London: The Rolling Stones were set to rock London on Sunday in their first stadium concert for five years as the band mark half a century together.
Excited fans who paid up to £406 ($650, 500 euros) for a standard seat, and in some cases thousands of pounds more through ticket re-selling sites, gathered at London’s O2 Arena for the first of two sold-out gigs there.
Mick Jagger, Keith Richards, Charlie Watts and Ronnie Wood will be joined by their original bass player Bill Wyman for the first time in two decades in Sunday’s concert.
The show is the first of five “50 And Counting” performances to mark the Stones’ 50th anniversary, with a second show at the O2 on Thursday and three in New York and Newark, New Jersey next month.
While the band has attracted criticism for the high price of tickets for the concerts, diehard fans have not been deterred. Some believe it may be their last chance to the see the ageing rockers in action.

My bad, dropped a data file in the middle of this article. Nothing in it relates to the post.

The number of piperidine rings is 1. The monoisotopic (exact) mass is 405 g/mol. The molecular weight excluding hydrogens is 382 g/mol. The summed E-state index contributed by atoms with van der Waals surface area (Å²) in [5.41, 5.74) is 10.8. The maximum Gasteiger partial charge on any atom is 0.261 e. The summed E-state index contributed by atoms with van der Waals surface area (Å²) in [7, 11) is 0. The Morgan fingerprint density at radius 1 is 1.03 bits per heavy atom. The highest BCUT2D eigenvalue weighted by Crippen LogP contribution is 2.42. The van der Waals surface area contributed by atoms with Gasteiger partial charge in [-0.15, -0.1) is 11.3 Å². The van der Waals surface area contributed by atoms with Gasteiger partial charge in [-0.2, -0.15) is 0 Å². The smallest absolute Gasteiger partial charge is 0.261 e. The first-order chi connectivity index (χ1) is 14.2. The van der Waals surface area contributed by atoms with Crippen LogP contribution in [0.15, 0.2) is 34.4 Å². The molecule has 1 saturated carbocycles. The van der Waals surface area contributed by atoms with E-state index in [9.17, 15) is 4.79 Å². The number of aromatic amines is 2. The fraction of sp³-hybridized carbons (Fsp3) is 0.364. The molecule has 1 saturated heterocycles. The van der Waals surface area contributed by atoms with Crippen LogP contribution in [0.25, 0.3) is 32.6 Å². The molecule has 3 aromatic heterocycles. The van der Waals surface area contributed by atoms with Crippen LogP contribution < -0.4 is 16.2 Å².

Jill Roberts, a 52-year-old housewife from England who was making her way into the O2 for the concert, said: “It’s hard to justify that kind of money but a lot of people were prepared to pay it.
“It’s an awful lot of money but I guess it’s just a one-time thing. I don’t think I’ll be coming again anyway.”
She first saw the Stones play eight years ago. “I want to experience it again, because they are such good musicians,” she said.
The band have been rehearsing in Paris, where they played a concert for just 350 people at a small club on October 26, although tickets for that surprise gig were priced at just 15 euros (£20).
US music magazine Billboard reported in August that the Stones would earn a total of $25 million for the four shows — and that was before the extra gig in New York’s Barclays Center on December 8 was added to the itinerary.